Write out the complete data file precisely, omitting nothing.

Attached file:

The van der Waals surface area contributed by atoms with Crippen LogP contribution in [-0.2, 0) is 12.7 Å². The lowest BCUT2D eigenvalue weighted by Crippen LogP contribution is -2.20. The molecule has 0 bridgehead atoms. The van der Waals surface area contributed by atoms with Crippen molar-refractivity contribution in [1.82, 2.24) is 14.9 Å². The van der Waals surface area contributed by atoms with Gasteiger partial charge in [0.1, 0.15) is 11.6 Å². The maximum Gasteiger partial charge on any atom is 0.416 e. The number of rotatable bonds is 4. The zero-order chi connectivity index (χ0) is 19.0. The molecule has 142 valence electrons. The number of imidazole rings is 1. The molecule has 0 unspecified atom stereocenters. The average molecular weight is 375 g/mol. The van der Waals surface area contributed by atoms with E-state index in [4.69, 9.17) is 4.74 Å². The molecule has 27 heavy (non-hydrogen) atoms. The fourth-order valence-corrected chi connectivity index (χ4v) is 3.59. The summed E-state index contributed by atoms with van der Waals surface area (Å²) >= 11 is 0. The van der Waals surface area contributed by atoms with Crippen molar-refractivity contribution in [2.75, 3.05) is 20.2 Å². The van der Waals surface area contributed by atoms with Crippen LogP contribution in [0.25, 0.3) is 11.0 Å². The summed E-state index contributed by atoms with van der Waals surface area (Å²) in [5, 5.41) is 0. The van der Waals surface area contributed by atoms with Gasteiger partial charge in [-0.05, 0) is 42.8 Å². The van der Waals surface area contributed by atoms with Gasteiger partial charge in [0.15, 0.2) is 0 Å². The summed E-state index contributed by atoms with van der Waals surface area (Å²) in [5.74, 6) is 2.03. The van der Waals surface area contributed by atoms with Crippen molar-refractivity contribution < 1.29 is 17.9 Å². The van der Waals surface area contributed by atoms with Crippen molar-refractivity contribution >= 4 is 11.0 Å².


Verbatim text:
The van der Waals surface area contributed by atoms with Crippen LogP contribution in [-0.2, 0) is 12.7 Å². The lowest BCUT2D eigenvalue weighted by Crippen LogP contribution is -2.20. The molecule has 0 bridgehead atoms. The van der Waals surface area contributed by atoms with Crippen molar-refractivity contribution in [1.82, 2.24) is 14.9 Å². The van der Waals surface area contributed by atoms with Gasteiger partial charge in [0.1, 0.15) is 11.6 Å². The maximum Gasteiger partial charge on any atom is 0.416 e. The number of rotatable bonds is 4. The zero-order chi connectivity index (χ0) is 19.0. The molecule has 142 valence electrons. The number of imidazole rings is 1. The molecule has 0 unspecified atom stereocenters. The average molecular weight is 375 g/mol. The van der Waals surface area contributed by atoms with E-state index in [4.69, 9.17) is 4.74 Å². The molecule has 27 heavy (non-hydrogen) atoms. The fourth-order valence-corrected chi connectivity index (χ4v) is 3.59. The summed E-state index contributed by atoms with van der Waals surface area (Å²) >= 11 is 0. The van der Waals surface area contributed by atoms with Crippen molar-refractivity contribution in [2.75, 3.05) is 20.2 Å². The van der Waals surface area contributed by atoms with Crippen LogP contribution in [0.25, 0.3) is 11.0 Å². The summed E-state index contributed by atoms with van der Waals surface area (Å²) in [5, 5.41) is 0. The van der Waals surface area contributed by atoms with Gasteiger partial charge in [-0.05, 0) is 42.8 Å². The van der Waals surface area contributed by atoms with Gasteiger partial charge in [0.15, 0.2) is 0 Å². The summed E-state index contributed by atoms with van der Waals surface area (Å²) in [5.74, 6) is 2.03. The van der Waals surface area contributed by atoms with Crippen molar-refractivity contribution < 1.29 is 17.9 Å². The van der Waals surface area contributed by atoms with Crippen molar-refractivity contribution >= 4 is 11.0 Å².